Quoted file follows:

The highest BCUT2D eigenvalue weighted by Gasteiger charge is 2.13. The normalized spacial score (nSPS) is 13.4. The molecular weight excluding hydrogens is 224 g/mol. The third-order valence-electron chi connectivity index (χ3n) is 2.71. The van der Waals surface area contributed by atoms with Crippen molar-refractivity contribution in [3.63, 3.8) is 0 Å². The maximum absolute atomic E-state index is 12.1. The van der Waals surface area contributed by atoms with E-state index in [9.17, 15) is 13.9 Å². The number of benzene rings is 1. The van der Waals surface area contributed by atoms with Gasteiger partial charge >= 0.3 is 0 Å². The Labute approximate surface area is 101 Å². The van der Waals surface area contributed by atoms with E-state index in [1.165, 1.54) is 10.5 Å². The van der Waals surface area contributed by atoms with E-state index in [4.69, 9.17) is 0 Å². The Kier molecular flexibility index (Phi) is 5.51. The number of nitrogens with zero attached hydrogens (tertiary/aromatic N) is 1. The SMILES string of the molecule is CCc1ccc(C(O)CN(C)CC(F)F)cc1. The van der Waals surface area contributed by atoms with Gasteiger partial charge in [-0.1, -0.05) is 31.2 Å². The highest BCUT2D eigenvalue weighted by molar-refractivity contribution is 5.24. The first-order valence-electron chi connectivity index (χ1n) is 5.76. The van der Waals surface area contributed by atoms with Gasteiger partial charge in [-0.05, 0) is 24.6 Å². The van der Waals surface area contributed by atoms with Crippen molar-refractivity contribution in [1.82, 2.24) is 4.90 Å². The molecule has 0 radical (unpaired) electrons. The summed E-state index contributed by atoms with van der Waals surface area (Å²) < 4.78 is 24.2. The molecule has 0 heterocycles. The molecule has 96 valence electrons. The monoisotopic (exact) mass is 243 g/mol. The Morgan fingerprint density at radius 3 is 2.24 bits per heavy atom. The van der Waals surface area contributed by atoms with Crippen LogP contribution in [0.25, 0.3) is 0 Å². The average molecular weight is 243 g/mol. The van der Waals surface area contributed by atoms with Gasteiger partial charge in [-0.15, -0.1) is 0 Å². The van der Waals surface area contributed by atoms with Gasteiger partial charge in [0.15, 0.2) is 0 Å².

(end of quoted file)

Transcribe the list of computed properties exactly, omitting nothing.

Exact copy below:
The highest BCUT2D eigenvalue weighted by Gasteiger charge is 2.13. The normalized spacial score (nSPS) is 13.4. The molecular weight excluding hydrogens is 224 g/mol. The third-order valence-electron chi connectivity index (χ3n) is 2.71. The van der Waals surface area contributed by atoms with Crippen molar-refractivity contribution in [3.63, 3.8) is 0 Å². The maximum absolute atomic E-state index is 12.1. The van der Waals surface area contributed by atoms with E-state index in [9.17, 15) is 13.9 Å². The number of benzene rings is 1. The van der Waals surface area contributed by atoms with Gasteiger partial charge >= 0.3 is 0 Å². The Labute approximate surface area is 101 Å². The van der Waals surface area contributed by atoms with E-state index in [1.165, 1.54) is 10.5 Å². The van der Waals surface area contributed by atoms with E-state index in [4.69, 9.17) is 0 Å². The Kier molecular flexibility index (Phi) is 5.51. The number of nitrogens with zero attached hydrogens (tertiary/aromatic N) is 1. The SMILES string of the molecule is CCc1ccc(C(O)CN(C)CC(F)F)cc1. The van der Waals surface area contributed by atoms with Gasteiger partial charge in [-0.1, -0.05) is 31.2 Å². The highest BCUT2D eigenvalue weighted by molar-refractivity contribution is 5.24. The first-order valence-electron chi connectivity index (χ1n) is 5.76. The van der Waals surface area contributed by atoms with Gasteiger partial charge in [-0.05, 0) is 24.6 Å². The van der Waals surface area contributed by atoms with Crippen molar-refractivity contribution in [1.82, 2.24) is 4.90 Å². The molecule has 0 radical (unpaired) electrons. The summed E-state index contributed by atoms with van der Waals surface area (Å²) < 4.78 is 24.2. The molecule has 0 heterocycles. The molecule has 96 valence electrons. The monoisotopic (exact) mass is 243 g/mol. The Morgan fingerprint density at radius 3 is 2.24 bits per heavy atom. The van der Waals surface area contributed by atoms with Crippen LogP contribution in [0.25, 0.3) is 0 Å². The average molecular weight is 243 g/mol. The van der Waals surface area contributed by atoms with Gasteiger partial charge in [-0.15, -0.1) is 0 Å². The van der Waals surface area contributed by atoms with Gasteiger partial charge in [0.15, 0.2) is 0 Å².